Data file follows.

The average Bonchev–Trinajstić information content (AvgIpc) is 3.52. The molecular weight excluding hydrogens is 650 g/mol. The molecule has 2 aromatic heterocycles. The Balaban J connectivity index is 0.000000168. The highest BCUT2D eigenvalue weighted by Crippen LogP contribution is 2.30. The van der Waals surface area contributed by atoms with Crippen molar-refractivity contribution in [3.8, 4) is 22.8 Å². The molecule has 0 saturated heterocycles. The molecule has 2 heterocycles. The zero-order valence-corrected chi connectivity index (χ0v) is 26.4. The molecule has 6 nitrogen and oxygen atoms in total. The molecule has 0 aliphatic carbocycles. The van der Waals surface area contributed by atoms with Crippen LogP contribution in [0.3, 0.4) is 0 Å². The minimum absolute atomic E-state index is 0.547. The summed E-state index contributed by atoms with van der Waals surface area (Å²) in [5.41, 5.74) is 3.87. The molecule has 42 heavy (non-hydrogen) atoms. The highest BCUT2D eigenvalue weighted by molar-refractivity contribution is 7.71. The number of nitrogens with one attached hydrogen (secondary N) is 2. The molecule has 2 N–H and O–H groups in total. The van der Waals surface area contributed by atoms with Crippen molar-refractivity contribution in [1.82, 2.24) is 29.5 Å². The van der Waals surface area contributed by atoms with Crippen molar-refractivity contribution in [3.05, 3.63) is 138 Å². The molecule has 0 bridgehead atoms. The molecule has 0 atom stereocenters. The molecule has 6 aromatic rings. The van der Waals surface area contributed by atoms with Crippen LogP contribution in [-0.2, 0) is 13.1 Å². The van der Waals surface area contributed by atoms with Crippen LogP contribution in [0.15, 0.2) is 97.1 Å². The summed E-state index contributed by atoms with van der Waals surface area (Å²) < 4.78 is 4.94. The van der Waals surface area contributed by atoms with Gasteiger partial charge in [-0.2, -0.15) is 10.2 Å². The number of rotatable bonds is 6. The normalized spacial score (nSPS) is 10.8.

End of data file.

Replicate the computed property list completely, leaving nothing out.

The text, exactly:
The average Bonchev–Trinajstić information content (AvgIpc) is 3.52. The molecular weight excluding hydrogens is 650 g/mol. The molecule has 2 aromatic heterocycles. The Balaban J connectivity index is 0.000000168. The highest BCUT2D eigenvalue weighted by Crippen LogP contribution is 2.30. The van der Waals surface area contributed by atoms with Crippen molar-refractivity contribution in [3.8, 4) is 22.8 Å². The molecule has 0 saturated heterocycles. The molecule has 2 heterocycles. The zero-order valence-corrected chi connectivity index (χ0v) is 26.4. The molecule has 6 nitrogen and oxygen atoms in total. The molecule has 0 aliphatic carbocycles. The van der Waals surface area contributed by atoms with Crippen LogP contribution in [0.3, 0.4) is 0 Å². The minimum absolute atomic E-state index is 0.547. The summed E-state index contributed by atoms with van der Waals surface area (Å²) in [5.41, 5.74) is 3.87. The molecule has 42 heavy (non-hydrogen) atoms. The highest BCUT2D eigenvalue weighted by molar-refractivity contribution is 7.71. The number of nitrogens with one attached hydrogen (secondary N) is 2. The molecule has 2 N–H and O–H groups in total. The van der Waals surface area contributed by atoms with Crippen molar-refractivity contribution in [1.82, 2.24) is 29.5 Å². The van der Waals surface area contributed by atoms with Crippen molar-refractivity contribution in [3.05, 3.63) is 138 Å². The molecule has 0 bridgehead atoms. The molecule has 0 atom stereocenters. The molecule has 6 aromatic rings. The van der Waals surface area contributed by atoms with Crippen LogP contribution in [-0.2, 0) is 13.1 Å². The van der Waals surface area contributed by atoms with Crippen LogP contribution in [0.15, 0.2) is 97.1 Å². The summed E-state index contributed by atoms with van der Waals surface area (Å²) < 4.78 is 4.94. The van der Waals surface area contributed by atoms with Gasteiger partial charge in [-0.2, -0.15) is 10.2 Å². The number of rotatable bonds is 6. The normalized spacial score (nSPS) is 10.8.